We have now completed the Discovery project, funded by MHCLG Local Digital Fund. It’s been a really interesting thing to work on and there have been some highs and lows along the way. We thought we should finish things off with a blog post about how it went, what we learned and what happens next.
The final report has been submitted to MHCLG, detailing the methods, findings and recommendations so I won’t go into a lot of detail here about the Discovery findings. This post is more about the ins and outs of a collaborative project in local government.
One of the aims of the Local Digital Fund is to encourage council’s to work together to fix common problems. It’s quite difficult for this to happen naturally. Although most councils provide the same functions, there can be big differences in the way each one approaches service delivery and what is the current priority. Another problem for councils is that collaboration often means travelling, which can cost a lot of money in travel expenses and time spent.
The funding provided by MHCLG has helped overcome some of these issues and gave us a chance to experiment with ways to work together. This incentivised collaboration gives us valuable experience in:
- engaging with stakeholders across large geographical areas
- creating new relationships with other councils and central government teams
- using new tools
- producing shareable outputs
We’ve benefited from all of the above as part of our project. As lead council we’ve seen first-hand how we’ve benefited from the experience. However, we’ve also seen that some difficulties still remain. The funded projects are not our only work and this is true for our partners too. For example, it wasn’t always possible to get everyone together for catch-up calls or show and tells. One of our partner councils had to drop out at an early stage due to other pressures.
It’s been a real privilege to work with the GOV.UK Pay team on this Discovery. They are all lovely people and relentlessly positive! They are so passionate about their product and really user centred in their approach to improving it. Their contribution to the discovery and outputs has been massive and we could not have done it without them.
What we learned
I think it’s fair to say that the agile methodology is ideal for co-located teams, working on a single product or service. Where it became more difficult, for us at least, was that our collaboration was mostly done remotely using technology.
Some of the traditional Agile ceremonies fell by the wayside to an extent. There was no way we could manage a daily stand-up, given our other commitments and day-to-day work outside of the discovery. As the person acting in a Delivery Manager type role for the project, I feel a bit guilty that we couldn’t maintain weekly stand-ups every week, or have a proper retrospective after each sprint. Sprint planning could have been more structured too. Having said that, we did achieve what we set out to do, in the time we had available, so I won’t beat myself up too much!
It was so much more enjoyable, and productive those few times we were co-located, e.g. at the kick-off meeting, doing a research visit to Barnsley and meeting up at GDS HQ to discuss outputs.
We used Slack to communicate, Trello to organise, Google Docs to document findings and run presentations, Google Hangouts to have meetings and run show and tells, Google Forms for surveys and YouTube to broadcast. That we got so much done using the remote tools is testament to the quality of (free) collaboration tools, but also the commitment of all the people involved.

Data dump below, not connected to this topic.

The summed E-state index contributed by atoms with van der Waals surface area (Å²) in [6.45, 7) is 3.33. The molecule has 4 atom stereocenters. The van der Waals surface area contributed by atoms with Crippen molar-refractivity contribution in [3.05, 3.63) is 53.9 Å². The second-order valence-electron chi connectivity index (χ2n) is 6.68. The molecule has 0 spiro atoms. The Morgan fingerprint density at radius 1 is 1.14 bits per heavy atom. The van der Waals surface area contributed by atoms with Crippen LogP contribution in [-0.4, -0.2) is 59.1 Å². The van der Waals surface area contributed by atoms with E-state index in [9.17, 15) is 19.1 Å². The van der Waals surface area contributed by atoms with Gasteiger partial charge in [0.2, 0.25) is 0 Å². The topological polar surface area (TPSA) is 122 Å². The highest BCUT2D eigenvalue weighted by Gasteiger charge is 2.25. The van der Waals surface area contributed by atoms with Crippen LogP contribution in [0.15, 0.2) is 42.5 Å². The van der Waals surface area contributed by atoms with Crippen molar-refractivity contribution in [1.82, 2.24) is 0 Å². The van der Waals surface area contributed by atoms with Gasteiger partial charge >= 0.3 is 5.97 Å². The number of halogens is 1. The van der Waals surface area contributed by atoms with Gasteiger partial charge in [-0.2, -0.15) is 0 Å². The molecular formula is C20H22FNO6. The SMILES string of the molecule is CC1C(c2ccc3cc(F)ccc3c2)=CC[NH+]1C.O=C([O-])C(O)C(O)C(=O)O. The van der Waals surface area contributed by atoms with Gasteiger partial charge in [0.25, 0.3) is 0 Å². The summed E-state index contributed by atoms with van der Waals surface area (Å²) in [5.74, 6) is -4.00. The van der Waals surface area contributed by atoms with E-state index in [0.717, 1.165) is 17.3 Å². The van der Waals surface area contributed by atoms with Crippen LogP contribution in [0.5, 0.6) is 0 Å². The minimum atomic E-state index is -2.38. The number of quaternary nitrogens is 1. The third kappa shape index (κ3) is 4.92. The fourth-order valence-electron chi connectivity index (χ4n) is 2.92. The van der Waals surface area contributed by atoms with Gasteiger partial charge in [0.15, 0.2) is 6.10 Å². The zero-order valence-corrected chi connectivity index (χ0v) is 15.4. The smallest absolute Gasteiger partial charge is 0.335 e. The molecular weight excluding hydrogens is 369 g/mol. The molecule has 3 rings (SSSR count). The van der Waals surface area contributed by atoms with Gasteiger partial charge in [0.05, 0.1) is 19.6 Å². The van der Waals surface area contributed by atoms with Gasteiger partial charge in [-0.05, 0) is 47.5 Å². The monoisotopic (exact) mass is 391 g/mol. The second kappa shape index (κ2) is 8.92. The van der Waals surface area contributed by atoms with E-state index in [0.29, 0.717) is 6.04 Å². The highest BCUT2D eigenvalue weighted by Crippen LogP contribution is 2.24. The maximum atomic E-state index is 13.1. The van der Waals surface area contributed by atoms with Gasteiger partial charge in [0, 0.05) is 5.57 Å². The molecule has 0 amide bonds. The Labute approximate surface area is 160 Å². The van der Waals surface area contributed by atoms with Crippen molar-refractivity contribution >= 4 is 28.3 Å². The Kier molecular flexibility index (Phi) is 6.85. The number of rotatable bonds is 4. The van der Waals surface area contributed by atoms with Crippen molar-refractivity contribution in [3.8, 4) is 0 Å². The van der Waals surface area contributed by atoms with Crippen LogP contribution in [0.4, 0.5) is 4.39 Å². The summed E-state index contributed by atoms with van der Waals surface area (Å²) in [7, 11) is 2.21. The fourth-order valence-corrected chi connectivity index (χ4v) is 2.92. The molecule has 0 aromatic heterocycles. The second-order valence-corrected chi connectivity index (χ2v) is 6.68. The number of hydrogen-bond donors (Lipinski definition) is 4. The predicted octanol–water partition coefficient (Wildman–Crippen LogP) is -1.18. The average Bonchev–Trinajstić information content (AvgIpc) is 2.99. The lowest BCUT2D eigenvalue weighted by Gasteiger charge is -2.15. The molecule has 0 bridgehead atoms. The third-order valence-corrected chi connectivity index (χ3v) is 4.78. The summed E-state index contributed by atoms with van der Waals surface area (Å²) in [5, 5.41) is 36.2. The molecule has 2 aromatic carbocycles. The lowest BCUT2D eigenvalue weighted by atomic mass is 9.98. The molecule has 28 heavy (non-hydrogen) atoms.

You can find our Show and Tells here: https://www.youtube.com/playlist?list=PLt7xGIZo8hn0w3wMgHuN7HoIeSkAAQbGw. We wrote a blog post about how we did it too, to share the learning!
There were 8 people involved in writing the final report in Google Docs, plus others reviewing and commenting, sometimes all at once. It was a sight to behold and if I’m honest, a little bit stressful at times, but I dread to think how much longer it would have taken to produce as a word document in an email chain!
The key takeaways from our first experience of collaborating with other local and central government organisations are:
- There is a lot we can learn from each other, given the opportunity
- We have the tools we need to collaborate remotely, but there is a lot of added value in being in the same room at the same time
- It can be difficult to maintain momentum without regular contact with all partners, but progress can be rapid when we get it right
- The Local Digital Innovation Fund has been really effective in kick-starting cross-government collaboration. There are some fascinating outputs coming out of the other funded projects too
We are awaiting feedback from the team administrating the fund at MHCLG on the final report. Hopefully they will be happy with the work we did!
Our Discovery report includes lots of recommendations for how the GOV.UK Pay team will improve their product, to make it better for all its users, including local government. We look forward to seeing them implemented. Some of the other recommendations are around the help that can be provided to local authorities, such as a user group and a library of information. We will help with this if we can.
The potential alpha project involving Barnsley Council’s self-built Income Management System is a really exciting idea. We will be helping organise discussions with local authorities that might be interested in collaborating with Barnsley.
Having enjoyed and benefited from working on this MHCLG funded project, we will be looking at some of the other Discovery project outputs and other problems we might identify, to see if there are other Discovery or Alpha projects to bid for in the next round of funding.
We’ve learned so much from the experience, it would be a shame to miss any good opportunities to continue working in this way.
Finally, thanks to everyone who worked with us on this project.